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What Really Causes Cracked Heels and How to Heal Them (Part I)

WHEN SOMEONE EXPERIENCES CRACKED HEELS, WHAT’S OCCURRING WITH THEIR SKIN?

 

There are several reasons why people may experience dry, cracked heels. Our feet are responsible for holding up our body and therefore they withstand a tremendous amount of pressure. When weight and pressure are applied to the heels of our feet, the skin expands outwards. If our skin is dry, it becomes less elastic and rigid and therefore more prone to fissures and cracking. The most common causes of dry, cracked heels includes the following: medical conditions such as obesity, diabetes, eczema, hypothyroidism, Sjögren's syndrome, juvenile plantar dermatosis, infections such as athlete's foot, biomechanical factors such as flat feet, heel spurs, or standing for long periods of time, particularly on hard flooring, and open-healed or poorly fitting shoes, as well as dry, cold weather. 

 

WHAT ARE THE TYPICAL CAUSES OF CRACKED HEELS?

Many people assume if they suffer from dry or cracked heels, they simply need to grab a bottle of lotion when the most common reason is actually an Athlete’s Foot infection. Most people don't have the medical conditions or risk factors noted above. Athlete’s Foot is a fungal infection of the foot that develops commonly on the soles of the feet and in between the toes. Athlete's Foot usually produces itchy, dry, scaling skin. In more severe cases, inflammation, cracks, and blisters may form. Athletes commonly suffer from sweaty feet and use the facilities where the fungus is found, thus the term "athlete's foot."

Athlete’s Foot is caused by a group of mold-like fungi called dermatophytes that feed on dead skin and nails. Athlete’s foot is closely related to other fungal infections, including ringworm and jock itch. These microscopic organisms live in dark, warm, and moist environments. Damp socks and the insides of shoes provide a welcoming environment for fungal growth and infection.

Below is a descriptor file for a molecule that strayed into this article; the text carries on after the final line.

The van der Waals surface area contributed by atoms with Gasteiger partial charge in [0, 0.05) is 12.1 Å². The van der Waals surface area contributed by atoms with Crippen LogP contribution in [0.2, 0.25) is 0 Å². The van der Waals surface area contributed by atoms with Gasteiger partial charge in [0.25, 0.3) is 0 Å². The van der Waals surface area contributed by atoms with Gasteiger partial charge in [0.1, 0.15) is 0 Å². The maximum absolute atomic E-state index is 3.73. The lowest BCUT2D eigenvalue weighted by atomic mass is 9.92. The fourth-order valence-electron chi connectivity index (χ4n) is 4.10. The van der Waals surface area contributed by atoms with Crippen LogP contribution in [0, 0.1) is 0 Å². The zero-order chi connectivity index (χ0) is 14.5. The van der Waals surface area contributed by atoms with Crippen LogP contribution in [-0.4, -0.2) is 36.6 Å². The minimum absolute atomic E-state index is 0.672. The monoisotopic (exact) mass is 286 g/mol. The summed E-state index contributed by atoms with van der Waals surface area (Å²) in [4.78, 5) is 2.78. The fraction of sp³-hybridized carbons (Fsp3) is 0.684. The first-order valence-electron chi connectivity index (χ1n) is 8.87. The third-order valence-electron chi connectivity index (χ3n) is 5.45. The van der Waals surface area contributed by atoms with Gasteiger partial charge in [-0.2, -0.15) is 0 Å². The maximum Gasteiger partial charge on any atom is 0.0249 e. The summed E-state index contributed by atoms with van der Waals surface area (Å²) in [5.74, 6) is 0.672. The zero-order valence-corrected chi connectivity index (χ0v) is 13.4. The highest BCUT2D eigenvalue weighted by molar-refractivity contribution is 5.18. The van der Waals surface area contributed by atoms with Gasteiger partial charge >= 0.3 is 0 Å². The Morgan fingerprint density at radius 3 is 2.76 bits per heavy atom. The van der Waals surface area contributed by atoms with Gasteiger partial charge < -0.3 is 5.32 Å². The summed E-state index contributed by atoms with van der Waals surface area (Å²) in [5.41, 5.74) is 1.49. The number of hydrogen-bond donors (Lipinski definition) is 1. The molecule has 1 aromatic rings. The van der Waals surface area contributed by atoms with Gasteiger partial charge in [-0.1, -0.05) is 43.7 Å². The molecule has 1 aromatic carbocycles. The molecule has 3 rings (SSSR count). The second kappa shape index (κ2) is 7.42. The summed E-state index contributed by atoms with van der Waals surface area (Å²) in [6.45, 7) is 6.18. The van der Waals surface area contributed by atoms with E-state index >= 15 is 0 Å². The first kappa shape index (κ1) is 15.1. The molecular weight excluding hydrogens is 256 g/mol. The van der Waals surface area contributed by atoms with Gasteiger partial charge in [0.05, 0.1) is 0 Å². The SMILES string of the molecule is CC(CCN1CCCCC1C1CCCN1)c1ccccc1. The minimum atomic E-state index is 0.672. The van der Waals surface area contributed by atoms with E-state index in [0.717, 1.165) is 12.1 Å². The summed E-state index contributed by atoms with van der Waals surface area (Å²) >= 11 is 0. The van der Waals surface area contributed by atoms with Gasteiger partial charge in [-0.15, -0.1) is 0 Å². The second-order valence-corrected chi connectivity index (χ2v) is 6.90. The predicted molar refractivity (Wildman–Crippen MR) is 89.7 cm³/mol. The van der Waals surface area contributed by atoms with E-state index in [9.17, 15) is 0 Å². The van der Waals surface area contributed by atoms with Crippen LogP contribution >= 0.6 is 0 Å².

HOW COMMON ARE CRACKED HEELS AND DO THEY EVER REQUIRE TREATMENT OR ARE THEY ALWAYS HARMLESS? ARE THEY MORE LIKELY TO OCCUR AT A PARTICULAR TIME OF YEAR? 

When most of the above risk factors are ruled out, cracked heels are most likely the result of a fungal infection. If left untreated, it could move to the nails resulting in fungal nail and discoloration. In its early stages, cases of Athlete’s Foot can be treated with over-the-counter medicated powders, creams, sprays, or lotions that are specifically formulated to fight the athlete’s foot fungus. In moderate cases, a prescription topical medication may be required. In more severe cases, your doctor may prescribe an oral anti-fungal medication.

 In regards to the time of year, most people will have Athlete’s Foot or cracked heels in the winter because they wear thicker shoes and boots that air out less and may be exposed to more moisture from rain or snow. These infections are still common during the hotter months people go to pools and gyms more and often times walk barefoot in these locations.

 

Author
Dr. Miguel Cunha Dr. Miguel Cunha, founder of Gotham Footcare and a leading podiatrist in Manhattan, is a highly trained and skilled foot and ankle surgeon with experience treating a wide array of foot and ankle conditions from minor problems to complex reconstructive foot and ankle surgery. Dr. Cunha takes pride in having a genuine interest in each and every one of his patients while providing them the utmost compassion and exceptional care.

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